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Hope & Hopelessness - John Bergen, October 4, 2020

Every year, the second Sunday in September is “back to church” Sunday. This year, our Sunday School teachers and I logged on at 10am to set up the breakout rooms. It went smoothly. I said to myself, “Wow, this is way easier than being in person!”


Then all at once thirty young people entered the waiting room, and I had to put them in breakout rooms. In the furious scramble to remember everyone’s ages, Zoom decided to stop letting me see the names of breakout rooms. I didn’t know which classroom I was sending which kid to.


And, so, unsurprisingly, after the chaos had died down, I realized I had missed a message in the chat from one young person. It read, simply, “I think I’m in the wrong place.”


I stopped, stunned by that existential truth. I think I’m in the wrong place.


Don’t I feel that every day? Don’t most of us think that we are in the wrong place, the wrong time, the wrong world, most days for the past nearly seven months?


I soon realized that this child was saying they were in the wrong Sunday School class. But I couldn’t shake the feeling I had been left with.


On Saturday, March 7th, I joined Reem for Shabbat morning services. As the fear of COVID, this unknown dread, hung in the air, the Rabbi remarked that the one thing that Judaism as a spiritual practice does better than anything else is weave together grief and joy. I asked myself, what is our Christian spiritual practice particularly skilled at weaving together?


The Hebrew Bible, the first three-quarters of our Bible, the law, the histories, the prophets, the psalms, all in some way revolve around a question: “Where is God when our people are conquered and our Temple destroyed? What do we do when we think we’re in the wrong place?” Psalm 137 and Jeremiah’s letter are two very different answers to this question, one hopeless, one a practice of hope. We need them both. If you weren’t sure what to say to God when Trump tested positive for a disease he has allowed to kill 207,000 people, the Psalmist holds one extreme, Jeremiah the other.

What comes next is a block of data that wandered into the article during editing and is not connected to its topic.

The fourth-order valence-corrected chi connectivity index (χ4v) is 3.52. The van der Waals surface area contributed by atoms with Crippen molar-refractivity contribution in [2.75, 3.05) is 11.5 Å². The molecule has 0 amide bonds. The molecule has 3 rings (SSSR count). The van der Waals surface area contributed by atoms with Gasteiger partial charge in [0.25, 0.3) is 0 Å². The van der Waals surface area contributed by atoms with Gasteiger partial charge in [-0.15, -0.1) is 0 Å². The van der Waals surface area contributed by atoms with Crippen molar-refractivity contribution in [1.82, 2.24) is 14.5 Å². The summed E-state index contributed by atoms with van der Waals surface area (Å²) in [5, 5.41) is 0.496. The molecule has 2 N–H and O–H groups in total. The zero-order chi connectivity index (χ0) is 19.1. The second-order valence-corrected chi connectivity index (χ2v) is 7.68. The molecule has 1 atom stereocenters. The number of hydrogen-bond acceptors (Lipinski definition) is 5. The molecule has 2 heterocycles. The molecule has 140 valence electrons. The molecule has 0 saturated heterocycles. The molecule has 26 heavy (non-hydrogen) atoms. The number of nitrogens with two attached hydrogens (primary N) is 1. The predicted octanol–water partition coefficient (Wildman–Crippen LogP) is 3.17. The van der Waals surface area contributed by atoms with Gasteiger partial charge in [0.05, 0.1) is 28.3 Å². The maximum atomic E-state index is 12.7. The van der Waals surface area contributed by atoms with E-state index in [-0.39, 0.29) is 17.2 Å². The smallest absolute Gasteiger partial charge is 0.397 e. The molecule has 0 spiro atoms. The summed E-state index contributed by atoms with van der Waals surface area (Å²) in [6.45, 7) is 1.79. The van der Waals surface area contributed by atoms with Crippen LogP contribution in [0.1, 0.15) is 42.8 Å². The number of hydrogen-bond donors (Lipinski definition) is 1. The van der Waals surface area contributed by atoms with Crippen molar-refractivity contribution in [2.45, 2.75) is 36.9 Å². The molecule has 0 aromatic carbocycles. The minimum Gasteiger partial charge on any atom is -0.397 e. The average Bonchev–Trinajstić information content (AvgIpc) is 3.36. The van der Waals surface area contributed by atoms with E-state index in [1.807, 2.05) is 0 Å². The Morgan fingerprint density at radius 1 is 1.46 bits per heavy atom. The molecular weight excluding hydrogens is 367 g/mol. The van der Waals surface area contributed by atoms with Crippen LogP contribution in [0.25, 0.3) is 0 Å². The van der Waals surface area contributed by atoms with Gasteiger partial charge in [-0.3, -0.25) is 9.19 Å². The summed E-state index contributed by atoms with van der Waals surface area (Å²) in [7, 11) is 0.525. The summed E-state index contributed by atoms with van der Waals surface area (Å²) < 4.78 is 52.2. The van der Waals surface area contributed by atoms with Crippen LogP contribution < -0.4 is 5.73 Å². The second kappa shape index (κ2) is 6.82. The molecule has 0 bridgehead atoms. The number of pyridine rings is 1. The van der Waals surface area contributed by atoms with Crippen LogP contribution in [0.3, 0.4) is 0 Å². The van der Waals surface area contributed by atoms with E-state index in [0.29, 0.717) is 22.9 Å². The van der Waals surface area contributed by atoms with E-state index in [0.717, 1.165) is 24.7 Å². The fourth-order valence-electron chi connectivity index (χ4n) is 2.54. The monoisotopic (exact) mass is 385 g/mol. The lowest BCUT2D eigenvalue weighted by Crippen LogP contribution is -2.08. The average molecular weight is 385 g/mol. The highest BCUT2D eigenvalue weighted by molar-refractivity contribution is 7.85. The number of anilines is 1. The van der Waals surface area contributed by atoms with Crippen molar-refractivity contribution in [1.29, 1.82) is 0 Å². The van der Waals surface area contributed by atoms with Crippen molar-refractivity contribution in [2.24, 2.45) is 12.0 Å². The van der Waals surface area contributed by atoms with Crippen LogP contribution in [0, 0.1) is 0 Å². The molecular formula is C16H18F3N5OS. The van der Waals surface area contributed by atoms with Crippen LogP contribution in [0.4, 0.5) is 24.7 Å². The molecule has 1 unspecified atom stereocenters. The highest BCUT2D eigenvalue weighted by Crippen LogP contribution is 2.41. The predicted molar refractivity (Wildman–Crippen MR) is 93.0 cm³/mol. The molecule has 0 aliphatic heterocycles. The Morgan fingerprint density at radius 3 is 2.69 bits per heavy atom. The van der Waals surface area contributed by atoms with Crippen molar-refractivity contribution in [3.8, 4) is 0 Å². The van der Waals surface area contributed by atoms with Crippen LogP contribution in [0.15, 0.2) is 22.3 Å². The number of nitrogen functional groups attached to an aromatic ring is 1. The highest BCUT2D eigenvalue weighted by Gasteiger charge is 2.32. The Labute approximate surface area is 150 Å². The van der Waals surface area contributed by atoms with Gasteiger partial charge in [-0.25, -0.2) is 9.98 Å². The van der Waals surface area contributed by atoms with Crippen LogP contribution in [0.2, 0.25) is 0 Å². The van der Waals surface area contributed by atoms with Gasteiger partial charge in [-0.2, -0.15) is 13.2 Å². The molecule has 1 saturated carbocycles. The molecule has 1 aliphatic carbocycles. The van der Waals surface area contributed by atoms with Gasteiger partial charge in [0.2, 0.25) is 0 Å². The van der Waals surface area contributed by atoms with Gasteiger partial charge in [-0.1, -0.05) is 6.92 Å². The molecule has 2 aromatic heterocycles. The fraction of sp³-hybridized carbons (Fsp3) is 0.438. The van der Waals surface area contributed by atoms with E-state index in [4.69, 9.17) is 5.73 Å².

The Christian Testament pick up these same questions. The Gospels are always clear-eyed about the reality of suffering. And yet, again and again, Jesus and his disciples weave together the truth of suffering and the truth of hope. Paul, living with chronic pain, writes to the church at the heart of the Empire, “Now if we are children, then we are heirs—heirs of God and co-heirs with Christ, if indeed we share in his sufferings in order that we may also share in his glory.” [Romans 8]


This weaving continues for two thousand years, in the early church’s practice of mutual aid and the their deep belief that the lives of the oppressed do matter to our God. In the Anabaptists whorefused to succumb to the hopelessness that comes from relying on the state for our security. And they were killed for it. In the black church tradition, born out of enslavement, which calls out to the God of Exodus and reminds us that yes, today may feel like Good Friday, but Sunday is always coming.


Our history reminds us that stability and permanence are a myth. That Empires fall. That, “If the abolition of slave-manacles began as a vision of hands without manacles,” then this can be the year. I have been reading this 750-page Philadelphia: A 300-Year History. I’ve only made it to 1920 so far, but I have learned that the history of our city is one of ongoing violence in elections, voter suppression, and instability. Calm stability is the myth.


As we were preparing earlier this week, Cate and I reflected to each other that we don’t need to do much work to access hopelessness. It’s right there, all the time, for so many of us. I will not tell you not to feel hopeless. Not to feel overwhelmed. But you are the descendant of someone who felt just as lost, and who kept going. And in a year of isolation, violence, and despair, the stakes are too high not to practice the discipline of hope.